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Arie Kraaijenoord: ‘I stuck around and I’ve been working here for 33 years now’

Every day, Arie Kraaijenoord (64) can be seen driving around in his little blue van, delivering the mail in and around the Lipsius building. He’s been with campus general services since the post of concierge was first created.

For a concierge, no two days are the same

‘I start early in the morning – I usually leave when the roads are still quiet and I arrive at 7 o’clock. Our work doesn’t have a set schedule; things don’t always happen at regular times and we’re not tied to a calendar. I check whether the lights work, including the emergency lighting, when I open the building in the morning, but if a bulb dies after that it sometimes has to wait. The same is true of small repairs. We try to do as many as possible ourselves: for instance, we can often reset a lift or fix a photocopier ourselves. If that doesn’t work, I stick an ‘Out of order’ notice on it and call in a specialist.’

‘Twice a day we also relieve the people who work on reception – they work long shifts, and they have to eat too. When I’m sitting there, I’m the first face people see when they come in. You get a bit of everything, positive and negative: once I got cake because someone was really happy, but people also come and complain at you when they’ve just been given a fine.’

‘Something else I do is arranging internal relocations within the faculty. You often have to cross the bridge by Lipsius, which is frustrating, as is the grit by the PJ Veth building that gets in your boots.’

All roads lead to the post room

‘These days I mainly work in the post room. We receive letters and parcels, but also food and drink for the kitchen, cleaning supplies and textbooks. We often receive parcels for staff members, but of course we don’t want staff to have all their online purchases sent to us. We also receive the post for study associations; they can’t pick it up themselves because they’re often only here in the evening. We sort the post and parcels, then I put them in the little blue van and take them to the different locations on campus. My colleagues make sure that they get to the secretarial staff and the right rooms. And when things are no longer used or broken, we take them away to be recycled.’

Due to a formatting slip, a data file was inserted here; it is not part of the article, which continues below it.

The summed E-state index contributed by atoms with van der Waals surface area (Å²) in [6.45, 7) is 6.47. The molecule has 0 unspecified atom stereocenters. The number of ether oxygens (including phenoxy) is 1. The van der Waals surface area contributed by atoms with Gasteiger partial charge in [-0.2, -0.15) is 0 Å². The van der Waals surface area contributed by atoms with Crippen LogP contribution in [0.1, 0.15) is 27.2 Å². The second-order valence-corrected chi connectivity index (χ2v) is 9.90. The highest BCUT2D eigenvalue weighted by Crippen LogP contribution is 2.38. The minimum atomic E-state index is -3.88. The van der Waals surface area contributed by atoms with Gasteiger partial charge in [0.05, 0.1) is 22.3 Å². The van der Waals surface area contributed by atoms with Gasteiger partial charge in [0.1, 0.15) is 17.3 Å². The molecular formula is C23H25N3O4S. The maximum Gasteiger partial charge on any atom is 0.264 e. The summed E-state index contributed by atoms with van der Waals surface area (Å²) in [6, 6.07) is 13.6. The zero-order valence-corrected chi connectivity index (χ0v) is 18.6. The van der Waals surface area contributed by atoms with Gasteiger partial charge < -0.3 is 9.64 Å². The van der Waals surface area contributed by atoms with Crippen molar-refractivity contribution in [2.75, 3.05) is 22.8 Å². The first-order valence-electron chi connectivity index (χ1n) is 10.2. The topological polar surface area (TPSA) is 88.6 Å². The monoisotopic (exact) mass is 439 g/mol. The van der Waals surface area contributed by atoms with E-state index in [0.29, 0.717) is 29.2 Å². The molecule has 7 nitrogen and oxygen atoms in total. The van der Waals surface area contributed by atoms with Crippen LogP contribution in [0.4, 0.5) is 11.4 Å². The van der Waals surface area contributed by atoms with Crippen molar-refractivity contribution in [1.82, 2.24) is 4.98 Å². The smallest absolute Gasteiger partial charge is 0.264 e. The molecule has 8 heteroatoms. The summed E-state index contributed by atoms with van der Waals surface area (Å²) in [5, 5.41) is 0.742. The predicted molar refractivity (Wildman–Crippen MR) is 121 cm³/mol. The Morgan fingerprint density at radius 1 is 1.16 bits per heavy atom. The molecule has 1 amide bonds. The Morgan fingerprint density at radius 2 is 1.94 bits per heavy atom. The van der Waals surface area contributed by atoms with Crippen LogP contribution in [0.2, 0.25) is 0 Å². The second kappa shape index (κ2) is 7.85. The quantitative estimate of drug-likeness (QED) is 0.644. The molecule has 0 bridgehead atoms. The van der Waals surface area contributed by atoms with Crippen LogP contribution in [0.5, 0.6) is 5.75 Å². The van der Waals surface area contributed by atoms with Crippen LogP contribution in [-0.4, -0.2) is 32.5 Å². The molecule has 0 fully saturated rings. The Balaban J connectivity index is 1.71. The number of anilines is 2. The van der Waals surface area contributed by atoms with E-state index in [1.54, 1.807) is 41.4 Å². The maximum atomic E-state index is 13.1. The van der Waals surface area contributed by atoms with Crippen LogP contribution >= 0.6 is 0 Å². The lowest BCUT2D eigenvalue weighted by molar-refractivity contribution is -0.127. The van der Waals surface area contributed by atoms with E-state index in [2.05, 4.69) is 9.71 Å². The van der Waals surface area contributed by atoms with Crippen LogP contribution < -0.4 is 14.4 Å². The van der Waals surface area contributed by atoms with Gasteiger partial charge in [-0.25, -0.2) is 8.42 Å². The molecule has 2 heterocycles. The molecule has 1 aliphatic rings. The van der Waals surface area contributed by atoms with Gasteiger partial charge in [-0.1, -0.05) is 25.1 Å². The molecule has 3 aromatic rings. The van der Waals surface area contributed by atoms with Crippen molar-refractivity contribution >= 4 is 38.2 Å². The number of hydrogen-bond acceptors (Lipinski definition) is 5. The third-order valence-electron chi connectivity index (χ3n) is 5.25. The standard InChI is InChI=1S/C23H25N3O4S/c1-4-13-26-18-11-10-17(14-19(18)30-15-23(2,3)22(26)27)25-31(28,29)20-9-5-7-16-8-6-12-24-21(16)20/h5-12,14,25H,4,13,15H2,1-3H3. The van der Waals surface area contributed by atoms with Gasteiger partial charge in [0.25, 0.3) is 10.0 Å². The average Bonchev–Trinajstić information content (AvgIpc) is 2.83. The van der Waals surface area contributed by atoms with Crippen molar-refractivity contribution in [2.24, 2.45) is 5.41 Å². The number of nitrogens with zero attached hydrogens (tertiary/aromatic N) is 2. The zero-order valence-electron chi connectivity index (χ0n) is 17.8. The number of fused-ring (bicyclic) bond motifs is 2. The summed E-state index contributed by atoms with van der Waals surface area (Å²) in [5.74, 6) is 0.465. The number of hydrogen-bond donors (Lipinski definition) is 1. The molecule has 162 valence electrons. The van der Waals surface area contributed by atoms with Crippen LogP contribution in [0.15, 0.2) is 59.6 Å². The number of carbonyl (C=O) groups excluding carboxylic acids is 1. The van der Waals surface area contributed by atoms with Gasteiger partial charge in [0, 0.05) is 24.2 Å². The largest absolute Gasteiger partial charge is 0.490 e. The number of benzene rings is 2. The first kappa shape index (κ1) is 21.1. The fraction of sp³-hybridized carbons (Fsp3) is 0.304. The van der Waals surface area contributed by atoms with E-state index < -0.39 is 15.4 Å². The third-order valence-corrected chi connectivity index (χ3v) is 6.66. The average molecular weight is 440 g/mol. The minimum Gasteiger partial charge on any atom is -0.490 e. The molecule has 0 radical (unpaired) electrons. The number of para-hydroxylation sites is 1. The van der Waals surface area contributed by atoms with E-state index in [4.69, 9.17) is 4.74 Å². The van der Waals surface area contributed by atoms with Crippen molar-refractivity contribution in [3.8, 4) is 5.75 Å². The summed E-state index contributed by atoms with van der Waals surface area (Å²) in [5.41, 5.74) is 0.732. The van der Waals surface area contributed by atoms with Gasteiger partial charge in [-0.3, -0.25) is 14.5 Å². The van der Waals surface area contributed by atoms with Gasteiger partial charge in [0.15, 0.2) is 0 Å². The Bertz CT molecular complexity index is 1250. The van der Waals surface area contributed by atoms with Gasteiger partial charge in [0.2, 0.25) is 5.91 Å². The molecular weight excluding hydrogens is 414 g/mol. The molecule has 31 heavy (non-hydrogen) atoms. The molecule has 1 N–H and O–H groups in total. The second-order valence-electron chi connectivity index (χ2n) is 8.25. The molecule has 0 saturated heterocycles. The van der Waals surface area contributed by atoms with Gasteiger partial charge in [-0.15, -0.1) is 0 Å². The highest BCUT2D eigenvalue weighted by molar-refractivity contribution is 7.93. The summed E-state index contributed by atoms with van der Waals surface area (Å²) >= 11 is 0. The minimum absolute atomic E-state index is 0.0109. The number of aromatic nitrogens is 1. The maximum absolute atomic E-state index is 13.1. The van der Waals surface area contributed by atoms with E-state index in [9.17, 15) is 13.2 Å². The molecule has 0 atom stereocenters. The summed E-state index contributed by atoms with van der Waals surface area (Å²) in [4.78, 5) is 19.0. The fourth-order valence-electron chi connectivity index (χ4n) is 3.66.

Wanted: Jack of all trades

‘I started off as a builder, but in those days there wasn’t much work. After that I worked in the prison at Scheveningen for two years, but that wasn’t for me. It didn’t feel good, and I felt as if I’d been locked up myself. Then I saw in the newspaper that Leiden University was looking for a Jack of all trades. I applied, and got the job. I already had a security certificate from the prison, so that worked out well. It was actually only supposed to be for a few years, but I stuck around and I’ve been working here for 33 years now.’

‘A lot has changed: everything used to be done on paper, and now you can use a computer to report that you’re out of printer paper. A few things are still done by hand, but I actually like doing things electronically.’

Fishing boats and fish dinners

‘I’ve spent two lots of six months away from work, on unpaid leave. I worked on a big fishing boat for five months. It was hard work, but I loved it. That work was mainly for the money, and sometimes you just have to take some time away. Some people go on a pilgrimage to Santiago de Compostela; I go to Mauritania on a fishing boat. I’ve seen a lot, but then I’ve been on this earth for a good few decades.’

‘In my free time I like to go to the beach. I live in Katwijk, so the sea is never far away. I’ve gone to the beach nearly every day of my life. Not always for a long time, but I go. Some people like fondue, but I’d rather eat a fish dinner with my fisherman friends on the beach. But only if it’s not raining!’

In the Humans of Humanities series, we will do a portrait of one of our researchers, staff members or students, every other week. Who are they, and what do they do? You can find more portraits and information on this page.

Suzé Klok
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